Enslaved and DmC studio Ninja Theory made its mobile debut today with Fightback, a free-to-play brawler that's out now on the App Store. Last we heard, an Android version was also in the works, but no sign of it on Google Play just yet.
I took Fightback for a quick spin on my iPhone 5 this morning, and from what I played it's essentially a Die Hard-em-up. You play as a Van Damme-like muscle man, slick-haired with sunglasses to boot, and your aim in each mission is to beat up every last enemy in your path. When you're done, the hero punches a lift button, or walks up the stairs with a lingering look at the fallen bodies left in his wake. While it's not as (lovingly) mocking as Far Cry 3: Blood Dragon, its cheesy 1980s roots are more than evident. Also, no surprises that, being a Ninja Theory game, it's great to look at too.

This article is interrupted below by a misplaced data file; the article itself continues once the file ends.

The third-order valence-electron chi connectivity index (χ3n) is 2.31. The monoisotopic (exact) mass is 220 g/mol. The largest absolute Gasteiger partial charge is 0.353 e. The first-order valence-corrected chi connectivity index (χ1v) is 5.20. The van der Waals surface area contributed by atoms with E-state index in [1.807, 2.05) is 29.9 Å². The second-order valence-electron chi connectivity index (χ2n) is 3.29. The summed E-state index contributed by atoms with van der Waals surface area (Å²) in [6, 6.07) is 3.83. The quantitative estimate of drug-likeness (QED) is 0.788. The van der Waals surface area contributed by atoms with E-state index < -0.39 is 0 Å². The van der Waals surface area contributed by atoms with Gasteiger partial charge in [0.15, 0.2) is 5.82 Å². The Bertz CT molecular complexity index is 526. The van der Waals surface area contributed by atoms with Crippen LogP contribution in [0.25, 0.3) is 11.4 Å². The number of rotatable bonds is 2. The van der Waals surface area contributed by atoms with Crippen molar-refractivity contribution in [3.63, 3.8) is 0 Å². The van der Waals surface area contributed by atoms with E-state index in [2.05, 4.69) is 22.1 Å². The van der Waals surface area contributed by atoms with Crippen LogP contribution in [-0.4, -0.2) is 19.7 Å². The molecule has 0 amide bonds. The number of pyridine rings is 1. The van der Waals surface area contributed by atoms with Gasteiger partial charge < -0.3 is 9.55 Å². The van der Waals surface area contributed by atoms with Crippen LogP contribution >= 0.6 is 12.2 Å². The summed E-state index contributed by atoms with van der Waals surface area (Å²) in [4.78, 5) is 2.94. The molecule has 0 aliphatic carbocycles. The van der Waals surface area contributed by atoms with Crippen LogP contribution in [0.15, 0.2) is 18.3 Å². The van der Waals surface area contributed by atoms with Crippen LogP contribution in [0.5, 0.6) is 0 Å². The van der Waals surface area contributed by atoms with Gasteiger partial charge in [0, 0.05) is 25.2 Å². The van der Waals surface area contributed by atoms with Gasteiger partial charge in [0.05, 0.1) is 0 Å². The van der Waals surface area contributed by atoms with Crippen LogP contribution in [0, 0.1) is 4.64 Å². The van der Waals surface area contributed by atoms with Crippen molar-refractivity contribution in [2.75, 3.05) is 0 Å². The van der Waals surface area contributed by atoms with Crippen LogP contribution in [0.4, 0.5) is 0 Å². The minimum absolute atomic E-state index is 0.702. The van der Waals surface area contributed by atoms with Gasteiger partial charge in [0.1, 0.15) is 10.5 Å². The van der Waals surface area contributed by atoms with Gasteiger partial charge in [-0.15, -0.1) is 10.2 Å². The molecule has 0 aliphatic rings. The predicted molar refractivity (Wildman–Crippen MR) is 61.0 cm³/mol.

While it looks like a typical 2D beat-em-up, you don't really control your character's left-to-right movement in Fightback. Instead, the hero automatically moves from fight to fight; a typical level might see you take on two enemies at the start, and once you defeat them your character walks forwards into another fight with four more enemies, and so on and so forth. Player input, then, is limited to the fighting, with quick taps and directional swipes allowing you to punch, kick, and shoot your enemies down. As you progress along, you can use the in-game cash and gold you earn to upgrade your stats, buy protective vests, a whole assortment of meaty firearms, and some cosmetic tattoos.
Like some other free-to-play games, Fightback employs a stamina meter that drains one segment each time you play a mission, but refills gradually over time - from what I could see, it refilled at a rate of six minutes per segment. You can use in-game gold to refill the meter in full, and in my brief playthrough I was able to get more gold by leveling up. Of course, another way to get gold or in-game cash is by purchasing them using real-life money.
That said, publisher Chillingo notes the game doesn't feature any compulsory payments, and as ever you can choose to disable in-app purchases in the settings of your iDevice.